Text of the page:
Jimmy Durante? Wilson Mizner? Walter Winchell? George Raft?
Dear Quote Investigator: Sometimes clichés become clichés because they express important truths. I think this is an example:
Be nice to those you meet on the way up because you will meet them on the way down
Can you determine who first came up with this insightful saying? Was it “The Schnozzola” Jimmy Durante?
Quote Investigator: There are three main candidates for authorship of this phrase: playwright Wilson Mizner, gossip columnist Walter Winchell, and comedian Jimmy Durante. New evidence uncovered by top researcher Barry Popik in December 2014 points to Mizner as the originator.
Currently, the earliest known citation appeared in a San Francisco, California newspaper on July 5, 1932. The saying was ascribed to “Miznor” which was a misspelling of “Mizner”. Boldface has been added to excerpts:
Wilson Miznor, globe-trotter, ex-Alaska mining chappie, scenario writer, playwright and sage of Hollywood, gave the following advice to a young and coming motion picture star:
“Be kind to everyone on the way up; you’ll meet the same people on the way down.“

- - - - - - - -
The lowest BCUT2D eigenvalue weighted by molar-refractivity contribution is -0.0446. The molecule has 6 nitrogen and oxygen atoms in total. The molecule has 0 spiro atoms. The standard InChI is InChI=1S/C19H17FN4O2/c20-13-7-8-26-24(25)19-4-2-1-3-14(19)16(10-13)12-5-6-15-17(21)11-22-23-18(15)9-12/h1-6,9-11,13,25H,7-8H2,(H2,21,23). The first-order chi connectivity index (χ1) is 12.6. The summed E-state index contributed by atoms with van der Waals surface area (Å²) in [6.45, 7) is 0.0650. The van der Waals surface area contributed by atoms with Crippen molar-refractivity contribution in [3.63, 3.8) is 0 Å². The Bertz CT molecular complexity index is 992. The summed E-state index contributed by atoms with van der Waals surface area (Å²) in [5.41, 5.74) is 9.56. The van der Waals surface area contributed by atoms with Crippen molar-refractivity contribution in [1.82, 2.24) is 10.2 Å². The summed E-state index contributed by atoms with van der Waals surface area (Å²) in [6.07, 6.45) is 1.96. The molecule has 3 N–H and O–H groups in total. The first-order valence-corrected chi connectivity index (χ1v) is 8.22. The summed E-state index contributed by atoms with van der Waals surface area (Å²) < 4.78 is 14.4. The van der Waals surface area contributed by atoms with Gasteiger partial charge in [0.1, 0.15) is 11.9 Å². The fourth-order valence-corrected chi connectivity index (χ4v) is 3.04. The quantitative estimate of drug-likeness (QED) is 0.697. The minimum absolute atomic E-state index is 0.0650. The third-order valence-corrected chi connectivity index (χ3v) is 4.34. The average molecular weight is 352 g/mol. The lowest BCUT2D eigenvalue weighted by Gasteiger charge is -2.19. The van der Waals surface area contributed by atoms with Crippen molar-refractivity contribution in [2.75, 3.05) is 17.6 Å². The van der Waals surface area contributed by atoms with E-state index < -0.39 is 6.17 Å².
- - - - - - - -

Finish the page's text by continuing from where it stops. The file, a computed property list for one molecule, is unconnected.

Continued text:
Walter Winchell employed the adage during a radio program on July 7, 1932, and he has often been credited with the remark; however, shortly after the broadcast he ascribed the saying to Mizner in his newspaper column. Jimmy Durante spoke a version while performing in a 1933 movie. But the saying was already in circulation. Further details are given below.
Continue reading Be Nice to People on Your Way Up. You’ll Meet Them On Your Way Down
Groucho Marx? Walter Winchell? George S. Kaufman? George Jean Nathan?
Dear Quote Investigator: When a friend asked me my opinion of a terrible play that I saw recently I answered:
I did not like it, but perhaps this judgment is unfair. I saw it under adverse conditions — the curtain was up.
Eventually she coaxed me into admitting that this joke is from Groucho Marx. However, my memory is imperfect so I decided to check with a Google search, and I found that a playwright named George S. Kaufman is also listed as the originator. Could you determine if this is a real Groucho quote or a fake one? Also, can you ascertain which show was being ridiculed?
Quote Investigator: Evidence indicates that Groucho did utter a version of this quote in 1931 to Walter Winchell who promptly reported it in his widely-read and highly-influential newspaper column. The confusion about the attribution arises because Groucho gave credit to the playwright and humorist George S. Kaufman for the quip when he told it to Winchell. In fact, the initial newspaper report in 1931 mentions only Kaufman’s name.
The target of the jest was a show called “Vanities” by the major Broadway producer Earl Carroll, and he was not happy to hear the mocking comment. His anger was primarily directed at Winchell, but there were repercussions over a period of years including: strained relationships, publicly traded insults, and a theater attendance ban.
Continue reading Theatrical Review: I Saw It Under Adverse Conditions. The Curtain Was Up